How to use Google to validate your blog post ideas

Consistently churning out blog posts for your small business is time consuming.  As a result there are few things more frustrating for an entrepreneur than to plough several hours into creating a blog post, only to see it get little to no views. A well executed content strategy can do wonders for your business growth, […]

Consistently churning out blog posts for your small business is time consuming.  As a result there are few things more frustrating for an entrepreneur than to plough several hours into creating a blog post, only to see it get little to no views. A well executed content strategy can do wonders for your business growth, but so much is won and lost in the ideation phase.

Quite simply, for blogging to move the needle for your business you need to create posts that will get long term organic traffic. This involves both writing about topics that your audience are searching for, and making sure that there is not too much competition getting in the way of you ranking your posts.

This interest and competition essentially boils down to supply and demand. The supply and demand for any given topic needs to be assessed before you start writing your post.

The best way to assess this is through using Google itself. Here are some ways that you can use the search engine to validate your blog post ideas and ensure that there is both enough interest in a given topic to merit writing about it, and that competition is not too fierce for your post to rank.

How to use Google to verify interest in your topic

When verifying whether there is enough interest in a particular topic to merit you writing about it, Google’s autosuggest feature is invaluable.

While there are many keyword tools available, both free and paid, that claim to tell you the number of monthly searches for any given term, anyone with any experience owning websites knows that this data is wildly inaccurate.

Search engines are not willing to give away their search data, but one place that they do offer some glimpses of this information is in the autosuggest feature.

When you go onto Google’s homepage (Google.com/.co.uk) and enter a search into the search bar, Google will try to anticipate what you are searching.

These anticipations are based on what has been commonly searched by other users in recent weeks. You can therefore be confident that these suggestions have a decent amount of recent search volume and therefore have enough demand to merit spending your time writing a post.

The topics that Google anticipates when you type in a keyword core to your business can also give you inspiration for future blog ideas.

Say that you are a copywriter, and you want to write a post that gives copywriting tips to potential customers.

If you type “copywriting tips” into the Google search bar, it anticipates the following searches:

This tells us that it may well be worth our while writing guides on how to write copy for the different social platforms, as well as creating a beginners guide on the subject.

Again, the fact that all these were suggested by Google indicates that there is recent search volume for them, validating that it is indeed worth our time creating content around that topic.

How to use Google to measure the competition for a given topic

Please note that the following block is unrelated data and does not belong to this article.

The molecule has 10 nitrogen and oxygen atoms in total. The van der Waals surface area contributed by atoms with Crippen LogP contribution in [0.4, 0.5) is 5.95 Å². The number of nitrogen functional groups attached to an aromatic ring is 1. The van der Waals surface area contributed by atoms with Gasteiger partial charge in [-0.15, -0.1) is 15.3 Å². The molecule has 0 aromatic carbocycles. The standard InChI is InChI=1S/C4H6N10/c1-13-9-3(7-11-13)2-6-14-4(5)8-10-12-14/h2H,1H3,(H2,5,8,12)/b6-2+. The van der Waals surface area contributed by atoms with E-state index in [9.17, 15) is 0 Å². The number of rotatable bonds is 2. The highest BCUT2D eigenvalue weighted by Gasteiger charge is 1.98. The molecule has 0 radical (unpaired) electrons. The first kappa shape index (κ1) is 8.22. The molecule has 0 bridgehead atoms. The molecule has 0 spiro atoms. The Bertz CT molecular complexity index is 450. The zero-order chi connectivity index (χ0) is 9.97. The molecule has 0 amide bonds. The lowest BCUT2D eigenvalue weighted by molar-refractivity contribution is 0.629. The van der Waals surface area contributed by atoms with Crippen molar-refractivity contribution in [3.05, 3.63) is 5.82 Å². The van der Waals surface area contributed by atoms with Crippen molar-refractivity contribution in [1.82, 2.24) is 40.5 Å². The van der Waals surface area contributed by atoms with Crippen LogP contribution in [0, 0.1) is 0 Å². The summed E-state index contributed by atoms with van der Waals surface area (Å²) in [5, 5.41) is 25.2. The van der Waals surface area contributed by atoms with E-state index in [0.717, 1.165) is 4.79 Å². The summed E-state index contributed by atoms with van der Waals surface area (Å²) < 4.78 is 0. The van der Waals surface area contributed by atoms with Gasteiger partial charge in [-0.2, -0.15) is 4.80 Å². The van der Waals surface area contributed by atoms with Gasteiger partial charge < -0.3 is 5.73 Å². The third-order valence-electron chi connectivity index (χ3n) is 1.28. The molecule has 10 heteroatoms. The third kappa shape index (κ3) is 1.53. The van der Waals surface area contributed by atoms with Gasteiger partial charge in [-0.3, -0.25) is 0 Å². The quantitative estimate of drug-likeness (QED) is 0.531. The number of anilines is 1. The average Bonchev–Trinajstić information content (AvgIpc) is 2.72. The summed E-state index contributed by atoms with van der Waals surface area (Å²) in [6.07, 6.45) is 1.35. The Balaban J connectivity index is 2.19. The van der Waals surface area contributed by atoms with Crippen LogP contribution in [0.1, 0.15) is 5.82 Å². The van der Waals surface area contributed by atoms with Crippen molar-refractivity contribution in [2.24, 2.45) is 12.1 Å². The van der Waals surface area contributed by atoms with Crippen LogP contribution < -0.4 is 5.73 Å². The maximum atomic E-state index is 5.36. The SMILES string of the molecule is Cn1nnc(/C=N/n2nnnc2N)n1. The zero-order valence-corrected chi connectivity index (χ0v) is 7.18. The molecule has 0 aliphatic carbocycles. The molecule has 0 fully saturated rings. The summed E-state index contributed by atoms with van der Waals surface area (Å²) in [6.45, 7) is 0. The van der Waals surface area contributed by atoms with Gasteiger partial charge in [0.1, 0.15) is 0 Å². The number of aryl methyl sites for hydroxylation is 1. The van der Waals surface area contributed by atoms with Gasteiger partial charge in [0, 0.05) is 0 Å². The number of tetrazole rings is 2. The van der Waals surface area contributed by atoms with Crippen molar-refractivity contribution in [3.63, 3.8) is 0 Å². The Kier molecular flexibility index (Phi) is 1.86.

Now you have measured the demand for a potential blog topic, you can now use Google to assess the level of “supply” or competition for that topic in order to work out your chances of ranking.

When deciding what pages to rank Google looks at two key things. They are:

  1. How well a piece of content answers the question being searched
  2. How authoritative is the site that the page is on.

Let’s start with measuring authority, as that is slightly easier to cash out. Google measures a site’s authority in a few ways, but the most important two are it’s traffic and the links pointing to it.

What is important for a blogger or small business owner is that your content is far less likely to rank for a term where the first page of Google is dominated by authoritative websites such as the sites of big companies and big media sites.

You can ascertain whether this is the case by searching your proposed title and seeing what is on the front page of Google. If it is these big websites then you may want to consider narrowing down your blog topic to give yourself a chance of ranking.

That being said, given the importance of the strength of content in ranking, you can still rank a blog post against high authority sites if your blog post answers the question in a far superior way to the competition. This is particularly useful for technical content writing, as often the higher authority pages on technical topics skirt over important details

Click through to the top ranking results and ask yourself: “As a searcher, how well does this article answer my search?” If you have any insights over and above what is already there then the post is still worth writing. 

You need to be honest with yourself about this however, as when competing with high authority sites, the cards are stacked against you as far as ranking is concerned.

In an ideal world, when you enter your potential blog topic into Google, the front page will be populated with websites from local companies, personal blogs, and forum or social pages. In these instances, creating high-quality content on this topic will give you a strong chance of getting long term traffic.

Photo credits: Coworking London

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